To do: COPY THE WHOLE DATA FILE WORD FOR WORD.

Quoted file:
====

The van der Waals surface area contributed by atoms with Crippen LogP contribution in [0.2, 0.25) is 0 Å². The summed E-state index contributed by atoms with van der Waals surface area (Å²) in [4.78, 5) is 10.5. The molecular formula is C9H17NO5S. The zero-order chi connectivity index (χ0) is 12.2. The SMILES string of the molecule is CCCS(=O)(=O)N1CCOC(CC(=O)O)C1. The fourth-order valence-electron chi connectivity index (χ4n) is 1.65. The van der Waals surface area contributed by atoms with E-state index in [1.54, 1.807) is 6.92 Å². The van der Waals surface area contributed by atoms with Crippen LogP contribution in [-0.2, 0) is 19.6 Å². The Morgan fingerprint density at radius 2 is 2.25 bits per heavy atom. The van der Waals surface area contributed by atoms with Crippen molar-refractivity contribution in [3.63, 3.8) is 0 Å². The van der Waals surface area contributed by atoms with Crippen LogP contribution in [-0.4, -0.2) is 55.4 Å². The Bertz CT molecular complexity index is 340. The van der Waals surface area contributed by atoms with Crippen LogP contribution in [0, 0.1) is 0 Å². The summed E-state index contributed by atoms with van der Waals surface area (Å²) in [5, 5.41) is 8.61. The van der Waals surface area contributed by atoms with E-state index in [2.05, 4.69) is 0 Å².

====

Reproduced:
The van der Waals surface area contributed by atoms with Crippen LogP contribution in [0.2, 0.25) is 0 Å². The summed E-state index contributed by atoms with van der Waals surface area (Å²) in [4.78, 5) is 10.5. The molecular formula is C9H17NO5S. The zero-order chi connectivity index (χ0) is 12.2. The SMILES string of the molecule is CCCS(=O)(=O)N1CCOC(CC(=O)O)C1. The fourth-order valence-electron chi connectivity index (χ4n) is 1.65. The van der Waals surface area contributed by atoms with E-state index in [1.54, 1.807) is 6.92 Å². The van der Waals surface area contributed by atoms with Crippen LogP contribution in [-0.2, 0) is 19.6 Å². The Morgan fingerprint density at radius 2 is 2.25 bits per heavy atom. The van der Waals surface area contributed by atoms with Crippen molar-refractivity contribution in [3.63, 3.8) is 0 Å². The van der Waals surface area contributed by atoms with Crippen LogP contribution in [-0.4, -0.2) is 55.4 Å². The Bertz CT molecular complexity index is 340. The van der Waals surface area contributed by atoms with Crippen LogP contribution in [0, 0.1) is 0 Å². The summed E-state index contributed by atoms with van der Waals surface area (Å²) in [5, 5.41) is 8.61. The van der Waals surface area contributed by atoms with E-state index in [2.05, 4.69) is 0 Å².